How to Make Banana Leaf Tempeh

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Note from Shannon: Please welcome Sarah, Cultures for Health Customer Service Rep and Cultured-Kitchen Keeper.

One of the questions we get here at Cultures for Health is how to make tempeh without plastic. Many people have worked hard to reduce the plastic in their homes, and then are faced with having to use plastic bags to make tempeh. And it is tough to avoid. Rhizopus spores stick to everything! So cloth is not an option.

But the mold needs a balance of low moisture and airflow, so a solid container is also not an option. The acidity and moisture also limit paper and metal. I decided I would test a traditional method for making tempeh to see if I could use it in my home kitchen. It was easy, fun and pretty!

Here’s how I did it…

I started by looking at my local Asian food store for banana leaves. I’d seen them there before. I found them in the freezer section. One large bag was only $1.49. You can’t eat the leaves themselves, so they say “not for human consumption” on the bag. But they are food-safe. They are commonly used to make packets of meat, fish or vegetables for cooking.

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It turns out that this big package held three leaves. Why only three? This is why!

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They are huge!

After collecting all of my ingredients, I hulled my soybeans. This time I used the food processor method. It was much faster than the soak and massage method. To use this method, soak the beans for 15 minutes. Place them in a food processor fitted with a blunt blade. This is usually the “dough” blade. Let the machine run for 2 or 3 minutes. Stop and check the beans. Nearly all of them should be split. You can tell the split ones as they are usually a darker yellow than whole beans. If there are still a lot of whole beans, run the machine for another minute and check again.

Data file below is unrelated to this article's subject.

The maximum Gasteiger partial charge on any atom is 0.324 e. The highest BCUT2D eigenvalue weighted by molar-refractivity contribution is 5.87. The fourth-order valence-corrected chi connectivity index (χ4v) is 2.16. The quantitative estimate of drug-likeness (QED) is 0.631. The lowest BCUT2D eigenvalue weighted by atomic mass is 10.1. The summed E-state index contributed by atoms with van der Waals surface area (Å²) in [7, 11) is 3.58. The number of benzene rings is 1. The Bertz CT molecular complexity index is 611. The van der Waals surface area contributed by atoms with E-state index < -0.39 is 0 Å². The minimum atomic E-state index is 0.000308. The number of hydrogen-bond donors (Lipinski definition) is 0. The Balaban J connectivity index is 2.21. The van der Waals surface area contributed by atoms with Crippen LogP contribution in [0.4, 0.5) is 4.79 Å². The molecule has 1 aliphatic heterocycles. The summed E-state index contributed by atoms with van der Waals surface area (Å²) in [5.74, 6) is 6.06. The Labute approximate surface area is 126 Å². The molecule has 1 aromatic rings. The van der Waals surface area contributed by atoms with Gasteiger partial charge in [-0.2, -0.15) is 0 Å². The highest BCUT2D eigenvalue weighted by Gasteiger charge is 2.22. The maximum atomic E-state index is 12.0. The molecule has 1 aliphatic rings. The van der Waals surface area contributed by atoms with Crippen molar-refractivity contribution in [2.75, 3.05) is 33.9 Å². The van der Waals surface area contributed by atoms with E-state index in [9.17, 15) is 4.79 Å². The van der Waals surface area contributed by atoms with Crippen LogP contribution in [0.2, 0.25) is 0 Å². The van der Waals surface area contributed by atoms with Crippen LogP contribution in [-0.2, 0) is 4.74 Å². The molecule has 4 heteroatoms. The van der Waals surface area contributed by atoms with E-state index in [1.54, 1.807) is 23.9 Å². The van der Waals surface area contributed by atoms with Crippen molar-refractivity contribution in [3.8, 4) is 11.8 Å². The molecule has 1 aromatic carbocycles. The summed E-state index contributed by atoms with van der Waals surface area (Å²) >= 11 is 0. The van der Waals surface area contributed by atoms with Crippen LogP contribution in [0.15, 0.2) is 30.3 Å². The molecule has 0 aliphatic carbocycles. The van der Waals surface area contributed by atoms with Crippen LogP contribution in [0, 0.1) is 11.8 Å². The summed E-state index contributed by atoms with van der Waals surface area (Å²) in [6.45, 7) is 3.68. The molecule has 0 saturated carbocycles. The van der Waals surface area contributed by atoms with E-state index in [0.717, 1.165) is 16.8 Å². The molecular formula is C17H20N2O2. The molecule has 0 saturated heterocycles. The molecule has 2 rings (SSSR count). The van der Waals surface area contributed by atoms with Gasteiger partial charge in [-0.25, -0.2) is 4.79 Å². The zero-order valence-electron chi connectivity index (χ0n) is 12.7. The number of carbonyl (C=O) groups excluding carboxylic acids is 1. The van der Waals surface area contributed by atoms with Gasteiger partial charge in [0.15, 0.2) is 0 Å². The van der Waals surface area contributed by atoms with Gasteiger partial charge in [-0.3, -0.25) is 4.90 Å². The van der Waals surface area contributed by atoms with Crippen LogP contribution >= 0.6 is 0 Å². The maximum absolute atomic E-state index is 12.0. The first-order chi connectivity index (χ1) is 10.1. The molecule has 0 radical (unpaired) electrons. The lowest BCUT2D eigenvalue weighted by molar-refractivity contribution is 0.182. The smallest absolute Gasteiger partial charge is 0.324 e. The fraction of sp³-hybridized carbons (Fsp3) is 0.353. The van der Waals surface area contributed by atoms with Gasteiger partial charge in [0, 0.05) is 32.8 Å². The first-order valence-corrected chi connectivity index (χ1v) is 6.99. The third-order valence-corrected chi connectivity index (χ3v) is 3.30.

Place a colander in the sink and pour the beans into a large pot. Fill the pot with the split beans and lots of water. Swirl the water and beans, allow the beans to settle for a second and pour off the water. Refill and stir. Let the beans settle, swirl the water, and pour off again. Repeat until you have most of the hulls removed.

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Cook your beans in some fresh water for about an hour. Beans for tempeh do not need to be soft, as the enzymes from the tempeh mold will digest the beans and soften them. Drain your beans, rinse in cool water, and drain well. Lay a large towel out and pour your beans over the towel. Dry thoroughly. The beans should be moist, but you don’t want any standing moisture. The most common cause of failure in tempeh is starting with beans that are too wet. Another alternative is to use a hair-dryer! Nice and quick and no laundry!

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After your beans have been dried, add vinegar and your packet of starter according to the instructions. Stir very well. Then stir again. And one more time for good luck. Mixing the starter in thoroughly is important.

Now lay out your banana leaves. I cut mine into 3 sections. Rough squares is what I was going for. I have also seen tempeh made in rolls. Place a portion of inoculated beans on each leaf section and fold up like package. Then seal with a toothpick.

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Now it is time to culture your tempeh. There are lots of ways to keep your tempeh warm. We have several ideas on our website. You can spend as much or as little on the incubator as you’d like. Typically a yogurt maker gets too hot, but if you can vent the lid and keep it at a steady 86-88o, that will work. Excalibur dehydrators are wonderful tools for this job.